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strong could be adopted with reference to such conduct; but their full enormity has not even yet been told. They added also to sacrilege the commission of deeds of impurity of which it is “a shame to speak ;" spreading far and wide the influence of most wicked example ; till men stood aghast at their infamy, and it seemed strange that the earth did not open, or the clouds discharge a deluge of fire.

It is at this stage of the history that mention is first made of Eli as having noticed and reproved the shameful conduct of his sons. Old as he was, failed as his faculties, and dulled as his perception possibly might be, we may wonder that he had not before expressed his abhorrence. The tidings he now heard were such as might have brought down his grey hairs with sorrow to the grave, had he filled merely a private station ; but, responsible as his position was, his heart should have been pierced with deeper and more agonizing sorrow, when he reflected upon the manner in which, by his own neglect, he had actually become partaker in their sins. Instead of exercising his official power to put down their enormities, or even reprimanding them with the severity of censure which they deserved; all he said was utterly disproportioned to what the exigency of the case required. They were his own sons, but dear as they once had been, if the reprimand that ought to have been long since passed had proved ineffectual, they should have been removed from the possibility of farther transgression. In this also Eli lamentably failed — adding to past neglect what was in effect equivalent to a betrayal of that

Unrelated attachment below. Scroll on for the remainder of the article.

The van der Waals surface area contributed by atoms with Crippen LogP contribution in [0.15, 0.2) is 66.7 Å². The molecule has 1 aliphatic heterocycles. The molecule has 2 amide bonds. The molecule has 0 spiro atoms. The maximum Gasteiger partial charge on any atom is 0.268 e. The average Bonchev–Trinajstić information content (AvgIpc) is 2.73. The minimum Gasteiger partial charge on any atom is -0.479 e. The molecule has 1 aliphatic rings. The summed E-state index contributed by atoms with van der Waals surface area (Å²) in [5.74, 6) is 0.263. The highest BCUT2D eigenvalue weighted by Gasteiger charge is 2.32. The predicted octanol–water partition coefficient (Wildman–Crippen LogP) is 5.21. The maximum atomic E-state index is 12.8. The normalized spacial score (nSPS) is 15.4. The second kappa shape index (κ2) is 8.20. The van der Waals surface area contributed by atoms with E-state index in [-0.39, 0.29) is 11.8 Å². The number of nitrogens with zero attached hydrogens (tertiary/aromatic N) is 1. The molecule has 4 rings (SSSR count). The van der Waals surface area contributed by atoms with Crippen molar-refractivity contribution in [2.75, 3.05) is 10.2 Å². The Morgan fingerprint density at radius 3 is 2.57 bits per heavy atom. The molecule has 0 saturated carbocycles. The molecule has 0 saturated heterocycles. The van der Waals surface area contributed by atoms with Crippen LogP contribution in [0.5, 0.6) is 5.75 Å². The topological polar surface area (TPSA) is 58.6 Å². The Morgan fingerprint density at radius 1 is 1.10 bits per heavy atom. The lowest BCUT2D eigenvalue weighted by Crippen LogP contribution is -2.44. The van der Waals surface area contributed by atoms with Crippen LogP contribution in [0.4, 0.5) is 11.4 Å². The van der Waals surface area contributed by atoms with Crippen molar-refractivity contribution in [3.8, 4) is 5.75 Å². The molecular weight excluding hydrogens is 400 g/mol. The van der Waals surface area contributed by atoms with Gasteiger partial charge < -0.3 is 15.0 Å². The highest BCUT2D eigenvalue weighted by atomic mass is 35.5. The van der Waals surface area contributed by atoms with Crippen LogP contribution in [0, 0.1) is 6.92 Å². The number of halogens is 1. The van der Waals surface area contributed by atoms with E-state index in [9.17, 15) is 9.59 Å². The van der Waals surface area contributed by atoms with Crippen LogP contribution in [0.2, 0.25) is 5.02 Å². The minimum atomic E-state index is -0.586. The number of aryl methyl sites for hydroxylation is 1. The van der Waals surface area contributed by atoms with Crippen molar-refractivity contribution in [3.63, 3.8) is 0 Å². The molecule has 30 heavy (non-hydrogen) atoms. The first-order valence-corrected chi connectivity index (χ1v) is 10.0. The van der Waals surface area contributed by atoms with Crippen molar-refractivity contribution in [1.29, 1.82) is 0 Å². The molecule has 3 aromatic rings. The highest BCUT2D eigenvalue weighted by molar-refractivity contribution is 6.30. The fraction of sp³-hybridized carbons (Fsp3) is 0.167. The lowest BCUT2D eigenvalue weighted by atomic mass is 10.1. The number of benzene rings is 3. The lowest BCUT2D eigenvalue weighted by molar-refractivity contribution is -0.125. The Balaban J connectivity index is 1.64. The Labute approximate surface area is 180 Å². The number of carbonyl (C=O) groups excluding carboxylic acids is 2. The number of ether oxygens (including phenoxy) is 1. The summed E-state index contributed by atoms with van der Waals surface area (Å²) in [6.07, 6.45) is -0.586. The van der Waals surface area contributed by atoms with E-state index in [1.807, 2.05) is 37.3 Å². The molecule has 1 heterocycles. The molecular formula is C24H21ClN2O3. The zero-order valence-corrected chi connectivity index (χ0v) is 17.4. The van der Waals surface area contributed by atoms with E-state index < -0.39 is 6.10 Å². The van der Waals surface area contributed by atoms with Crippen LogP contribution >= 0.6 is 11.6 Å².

cause to which, with all his frailties and failings, the issue proved that he was most strongly attached. “He said unto them, Why do ye such things ? for I hear of your evil dealings by all this people. Nay, my sons ; for it is no good report that I hear: ye make the Lord's people to transgress. If one man sin against another, the judge will judge him; but if a man sin against the Lord, who shall entreat for him ? Notwithstanding they hearkened not unto the voice of their father, because the Lord would slay them.” No expostulation, however urgent, was by that time likely to have had effect. Hophni and Phinehas were to be cut off in their wickedness, to be removed from the scene of their violence and crimes. Eli was told of the coming vengeance, that “the increase of his house should be cut off in the flower of their age," and was reminded of this perpetual and most just principle in the divine dealings, “ Them that honour me I will honour, and they that despise me shall be lightly esteemed.” And the message of the Lord was thus declared to Samuel :-“Behold I will do a thing in Israel, at which both the ears of every one that heareth it shall tingle. In that day I will perform against Eli all things which I have spoken concerning his house: when I begin I will also make an end. For I have told him that I will judge his house for ever, for the iniquity which he knoweth : because his sons made themselves vile, and he restrained them not.”